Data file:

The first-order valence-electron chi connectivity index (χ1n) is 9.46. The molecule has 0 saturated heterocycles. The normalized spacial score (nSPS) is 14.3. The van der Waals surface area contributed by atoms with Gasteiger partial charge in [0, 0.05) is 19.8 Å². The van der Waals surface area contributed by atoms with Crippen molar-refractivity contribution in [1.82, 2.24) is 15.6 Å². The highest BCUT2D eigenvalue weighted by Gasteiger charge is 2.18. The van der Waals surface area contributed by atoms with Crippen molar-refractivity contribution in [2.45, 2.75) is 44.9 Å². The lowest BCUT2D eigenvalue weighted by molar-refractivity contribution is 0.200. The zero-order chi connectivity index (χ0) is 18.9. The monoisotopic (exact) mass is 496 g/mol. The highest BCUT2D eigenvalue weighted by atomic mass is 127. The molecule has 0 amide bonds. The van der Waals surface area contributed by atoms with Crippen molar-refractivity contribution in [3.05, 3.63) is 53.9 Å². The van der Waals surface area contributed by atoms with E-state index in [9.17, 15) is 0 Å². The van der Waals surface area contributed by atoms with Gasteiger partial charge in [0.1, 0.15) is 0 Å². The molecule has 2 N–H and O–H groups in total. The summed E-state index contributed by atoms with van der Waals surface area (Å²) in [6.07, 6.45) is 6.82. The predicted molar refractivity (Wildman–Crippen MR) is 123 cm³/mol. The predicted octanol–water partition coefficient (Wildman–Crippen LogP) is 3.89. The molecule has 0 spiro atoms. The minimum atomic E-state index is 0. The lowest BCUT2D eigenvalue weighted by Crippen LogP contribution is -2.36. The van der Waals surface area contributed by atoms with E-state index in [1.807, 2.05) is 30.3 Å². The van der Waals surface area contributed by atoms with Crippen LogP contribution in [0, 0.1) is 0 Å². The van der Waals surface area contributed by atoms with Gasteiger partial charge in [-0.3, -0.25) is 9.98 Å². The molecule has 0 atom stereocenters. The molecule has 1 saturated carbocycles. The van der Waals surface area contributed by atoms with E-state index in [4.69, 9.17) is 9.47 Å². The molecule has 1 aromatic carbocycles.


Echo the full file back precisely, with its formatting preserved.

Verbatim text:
The first-order valence-electron chi connectivity index (χ1n) is 9.46. The molecule has 0 saturated heterocycles. The normalized spacial score (nSPS) is 14.3. The van der Waals surface area contributed by atoms with Gasteiger partial charge in [0, 0.05) is 19.8 Å². The van der Waals surface area contributed by atoms with Crippen molar-refractivity contribution in [1.82, 2.24) is 15.6 Å². The highest BCUT2D eigenvalue weighted by Gasteiger charge is 2.18. The van der Waals surface area contributed by atoms with Crippen molar-refractivity contribution in [2.45, 2.75) is 44.9 Å². The lowest BCUT2D eigenvalue weighted by molar-refractivity contribution is 0.200. The zero-order chi connectivity index (χ0) is 18.9. The monoisotopic (exact) mass is 496 g/mol. The highest BCUT2D eigenvalue weighted by atomic mass is 127. The molecule has 0 amide bonds. The van der Waals surface area contributed by atoms with Crippen molar-refractivity contribution in [3.05, 3.63) is 53.9 Å². The van der Waals surface area contributed by atoms with E-state index in [9.17, 15) is 0 Å². The van der Waals surface area contributed by atoms with Gasteiger partial charge in [0.1, 0.15) is 0 Å². The molecule has 2 N–H and O–H groups in total. The summed E-state index contributed by atoms with van der Waals surface area (Å²) in [6.07, 6.45) is 6.82. The predicted molar refractivity (Wildman–Crippen MR) is 123 cm³/mol. The predicted octanol–water partition coefficient (Wildman–Crippen LogP) is 3.89. The molecule has 0 spiro atoms. The minimum atomic E-state index is 0. The lowest BCUT2D eigenvalue weighted by Crippen LogP contribution is -2.36. The van der Waals surface area contributed by atoms with E-state index in [1.807, 2.05) is 30.3 Å². The van der Waals surface area contributed by atoms with Crippen LogP contribution in [0, 0.1) is 0 Å². The van der Waals surface area contributed by atoms with Gasteiger partial charge in [-0.3, -0.25) is 9.98 Å². The molecule has 0 atom stereocenters. The molecule has 1 saturated carbocycles. The van der Waals surface area contributed by atoms with E-state index in [4.69, 9.17) is 9.47 Å². The molecule has 1 aromatic carbocycles.